Two women who suffered carbon monoxide poisoning after a boiler was negligently serviced have received compensation.
In November 2003, a sub-contracted boiler engineer attended our clients' flat to carry out a service of her gas boiler and to assess whether it was suitable to be covered by a British Gas 3 star service contract. At the time of his arrival, the boiler was not working. The engineer informed both our clients that the pipe leading to the pilot light was blocked. He completed a service of the boiler and stated that the appliance was safe and satisfactory, though not suitable for a British Gas 3 star contract, on the basis that the closable air vent door on the boiler was inadequate for the air vents.
Within a few hours of the engineer leaving the flat, one of our clients had a headache and felt sick but did not relate this to the boiler.
During the next few visits to the property, both our clients noticed condensation on the windows and artex coming away from the ceiling.
The next time they stayed at the premises was in January 2004. After they arrived, one of our clients relit the pilot light on the boiler which had gone out and then went to sleep in her bedroom. When she awoke, she heard her flat mate collapse and suffer a fit. She also found it difficult to breathe. They were taken to hospital by ambulance and were found to have suffered from carbon monoxide poisoning. An engineer from Transco attended the premises that day and found signs of spillage and sooting from the boiler, with no evidence of ventilation. The boiler was decommissioned for use.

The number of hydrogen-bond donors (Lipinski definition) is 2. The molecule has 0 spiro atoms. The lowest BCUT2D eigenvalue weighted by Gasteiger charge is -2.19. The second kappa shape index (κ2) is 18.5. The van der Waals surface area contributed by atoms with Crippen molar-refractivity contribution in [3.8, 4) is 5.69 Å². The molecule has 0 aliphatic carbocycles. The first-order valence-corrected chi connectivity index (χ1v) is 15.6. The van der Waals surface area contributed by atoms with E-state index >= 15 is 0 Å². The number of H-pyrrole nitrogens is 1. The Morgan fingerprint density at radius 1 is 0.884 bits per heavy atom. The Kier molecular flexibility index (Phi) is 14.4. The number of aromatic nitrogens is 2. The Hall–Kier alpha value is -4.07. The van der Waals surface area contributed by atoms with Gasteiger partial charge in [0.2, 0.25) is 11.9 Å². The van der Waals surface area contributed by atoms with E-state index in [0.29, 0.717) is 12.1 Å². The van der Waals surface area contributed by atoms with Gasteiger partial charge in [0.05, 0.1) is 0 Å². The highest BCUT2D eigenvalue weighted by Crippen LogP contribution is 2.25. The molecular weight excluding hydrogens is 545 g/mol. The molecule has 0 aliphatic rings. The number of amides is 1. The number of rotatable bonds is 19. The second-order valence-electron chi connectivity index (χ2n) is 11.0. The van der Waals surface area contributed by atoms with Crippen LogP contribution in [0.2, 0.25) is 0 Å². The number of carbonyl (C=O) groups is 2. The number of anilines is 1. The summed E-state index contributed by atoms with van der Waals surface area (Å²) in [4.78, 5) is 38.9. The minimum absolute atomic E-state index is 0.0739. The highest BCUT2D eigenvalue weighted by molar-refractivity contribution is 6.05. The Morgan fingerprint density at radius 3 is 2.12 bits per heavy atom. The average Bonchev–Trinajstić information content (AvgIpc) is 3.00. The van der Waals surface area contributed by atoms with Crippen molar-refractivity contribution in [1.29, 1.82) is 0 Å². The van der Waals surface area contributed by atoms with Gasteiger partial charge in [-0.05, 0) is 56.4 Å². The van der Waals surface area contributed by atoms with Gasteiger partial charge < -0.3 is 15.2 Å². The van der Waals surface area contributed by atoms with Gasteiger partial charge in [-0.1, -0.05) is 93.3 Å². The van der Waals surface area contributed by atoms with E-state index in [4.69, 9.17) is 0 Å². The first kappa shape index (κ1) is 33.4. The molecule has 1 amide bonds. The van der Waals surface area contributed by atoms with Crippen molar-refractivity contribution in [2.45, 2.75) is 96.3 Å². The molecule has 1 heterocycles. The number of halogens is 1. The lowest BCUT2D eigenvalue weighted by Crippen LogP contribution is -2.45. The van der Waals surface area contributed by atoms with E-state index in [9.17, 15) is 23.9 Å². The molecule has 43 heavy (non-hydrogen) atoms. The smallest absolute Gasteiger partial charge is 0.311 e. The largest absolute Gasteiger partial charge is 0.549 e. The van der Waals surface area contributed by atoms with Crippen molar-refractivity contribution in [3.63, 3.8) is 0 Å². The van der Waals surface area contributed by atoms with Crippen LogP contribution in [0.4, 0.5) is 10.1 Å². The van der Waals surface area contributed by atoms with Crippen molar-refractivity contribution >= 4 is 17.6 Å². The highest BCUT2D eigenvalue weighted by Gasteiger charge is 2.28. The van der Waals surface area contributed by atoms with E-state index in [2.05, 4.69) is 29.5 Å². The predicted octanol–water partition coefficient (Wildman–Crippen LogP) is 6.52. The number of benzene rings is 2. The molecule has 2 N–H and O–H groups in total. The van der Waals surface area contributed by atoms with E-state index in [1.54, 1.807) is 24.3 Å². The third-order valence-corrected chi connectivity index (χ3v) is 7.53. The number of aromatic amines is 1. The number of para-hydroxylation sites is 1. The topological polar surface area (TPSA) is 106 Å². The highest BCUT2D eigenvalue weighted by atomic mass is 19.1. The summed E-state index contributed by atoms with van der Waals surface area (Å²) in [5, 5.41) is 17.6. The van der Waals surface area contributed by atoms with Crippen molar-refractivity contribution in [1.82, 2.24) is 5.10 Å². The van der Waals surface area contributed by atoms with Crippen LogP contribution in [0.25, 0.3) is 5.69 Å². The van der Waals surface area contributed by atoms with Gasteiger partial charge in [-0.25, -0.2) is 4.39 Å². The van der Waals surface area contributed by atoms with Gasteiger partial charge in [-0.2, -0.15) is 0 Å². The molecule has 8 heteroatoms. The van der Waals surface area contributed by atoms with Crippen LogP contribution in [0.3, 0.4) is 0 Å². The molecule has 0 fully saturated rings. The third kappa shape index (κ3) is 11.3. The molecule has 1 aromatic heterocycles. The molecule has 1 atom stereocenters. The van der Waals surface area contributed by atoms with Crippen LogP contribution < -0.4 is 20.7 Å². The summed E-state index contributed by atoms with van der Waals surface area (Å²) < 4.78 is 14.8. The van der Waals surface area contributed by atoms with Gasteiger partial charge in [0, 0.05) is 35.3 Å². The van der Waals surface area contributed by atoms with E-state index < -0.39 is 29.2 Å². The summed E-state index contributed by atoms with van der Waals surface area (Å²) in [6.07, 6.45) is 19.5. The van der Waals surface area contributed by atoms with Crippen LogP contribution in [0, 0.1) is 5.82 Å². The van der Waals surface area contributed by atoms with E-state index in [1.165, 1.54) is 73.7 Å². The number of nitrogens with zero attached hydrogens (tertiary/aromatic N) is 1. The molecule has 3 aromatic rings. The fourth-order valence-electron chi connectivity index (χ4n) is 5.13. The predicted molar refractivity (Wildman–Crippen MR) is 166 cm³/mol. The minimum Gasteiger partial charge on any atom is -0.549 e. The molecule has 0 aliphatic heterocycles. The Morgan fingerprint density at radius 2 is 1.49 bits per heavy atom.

A claim was brought against the engineer by Katrina Elsey of Irwin Mitchell’s specialist Public Liability Team. Our clients received a combined compensation sum of £86,000 in an out of Court settlement.
Katrina Elsey said, "It is important, especially during the winter months when we are all using our heating more, to make sure the necessary checks and services are carried out to the highest standard.
"Carbon Monoxide poisoning is an extremely serious illness. The sub-contracted engineer in this case was in breach of regulations in place to stop this kind of oversight from occurring. He failed to service the boiler in a competent manner therefore allowing a very dangerous gas to enter the house.
"It is crucial that all people carrying out a service on gas supplies make sure they are following the correct procedures so that no one else is put at risk. The consequences of failing to do so can be fatal."
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